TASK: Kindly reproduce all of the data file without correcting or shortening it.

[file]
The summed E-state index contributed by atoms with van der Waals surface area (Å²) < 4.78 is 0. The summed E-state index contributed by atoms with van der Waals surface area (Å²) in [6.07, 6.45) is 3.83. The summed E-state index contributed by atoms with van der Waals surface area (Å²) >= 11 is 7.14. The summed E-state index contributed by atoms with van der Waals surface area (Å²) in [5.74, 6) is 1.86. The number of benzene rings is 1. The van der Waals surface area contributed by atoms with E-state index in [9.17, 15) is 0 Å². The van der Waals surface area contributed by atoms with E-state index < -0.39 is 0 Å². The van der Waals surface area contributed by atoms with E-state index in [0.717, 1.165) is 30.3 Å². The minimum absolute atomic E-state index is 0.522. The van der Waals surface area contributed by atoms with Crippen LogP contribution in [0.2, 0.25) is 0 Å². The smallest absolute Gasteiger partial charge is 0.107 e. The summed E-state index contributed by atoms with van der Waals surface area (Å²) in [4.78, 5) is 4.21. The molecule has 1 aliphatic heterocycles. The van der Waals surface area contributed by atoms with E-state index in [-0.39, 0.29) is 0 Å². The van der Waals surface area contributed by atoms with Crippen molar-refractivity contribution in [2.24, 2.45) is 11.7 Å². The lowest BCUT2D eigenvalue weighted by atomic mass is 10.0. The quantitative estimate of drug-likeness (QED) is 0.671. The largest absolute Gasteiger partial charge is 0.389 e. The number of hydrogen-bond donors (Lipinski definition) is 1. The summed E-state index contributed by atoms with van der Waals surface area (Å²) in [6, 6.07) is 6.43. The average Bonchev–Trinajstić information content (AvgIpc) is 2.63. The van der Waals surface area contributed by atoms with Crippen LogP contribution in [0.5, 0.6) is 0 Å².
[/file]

The summed E-state index contributed by atoms with van der Waals surface area (Å²) < 4.78 is 0. The summed E-state index contributed by atoms with van der Waals surface area (Å²) in [6.07, 6.45) is 3.83. The summed E-state index contributed by atoms with van der Waals surface area (Å²) >= 11 is 7.14. The summed E-state index contributed by atoms with van der Waals surface area (Å²) in [5.74, 6) is 1.86. The number of benzene rings is 1. The van der Waals surface area contributed by atoms with E-state index in [9.17, 15) is 0 Å². The van der Waals surface area contributed by atoms with E-state index < -0.39 is 0 Å². The van der Waals surface area contributed by atoms with E-state index in [0.717, 1.165) is 30.3 Å². The minimum absolute atomic E-state index is 0.522. The van der Waals surface area contributed by atoms with Crippen LogP contribution in [0.2, 0.25) is 0 Å². The smallest absolute Gasteiger partial charge is 0.107 e. The summed E-state index contributed by atoms with van der Waals surface area (Å²) in [4.78, 5) is 4.21. The molecule has 1 aliphatic heterocycles. The van der Waals surface area contributed by atoms with E-state index in [-0.39, 0.29) is 0 Å². The van der Waals surface area contributed by atoms with Crippen molar-refractivity contribution in [2.24, 2.45) is 11.7 Å². The lowest BCUT2D eigenvalue weighted by atomic mass is 10.0. The quantitative estimate of drug-likeness (QED) is 0.671. The largest absolute Gasteiger partial charge is 0.389 e. The number of hydrogen-bond donors (Lipinski definition) is 1. The summed E-state index contributed by atoms with van der Waals surface area (Å²) in [6, 6.07) is 6.43. The average Bonchev–Trinajstić information content (AvgIpc) is 2.63. The van der Waals surface area contributed by atoms with Crippen LogP contribution in [0.5, 0.6) is 0 Å².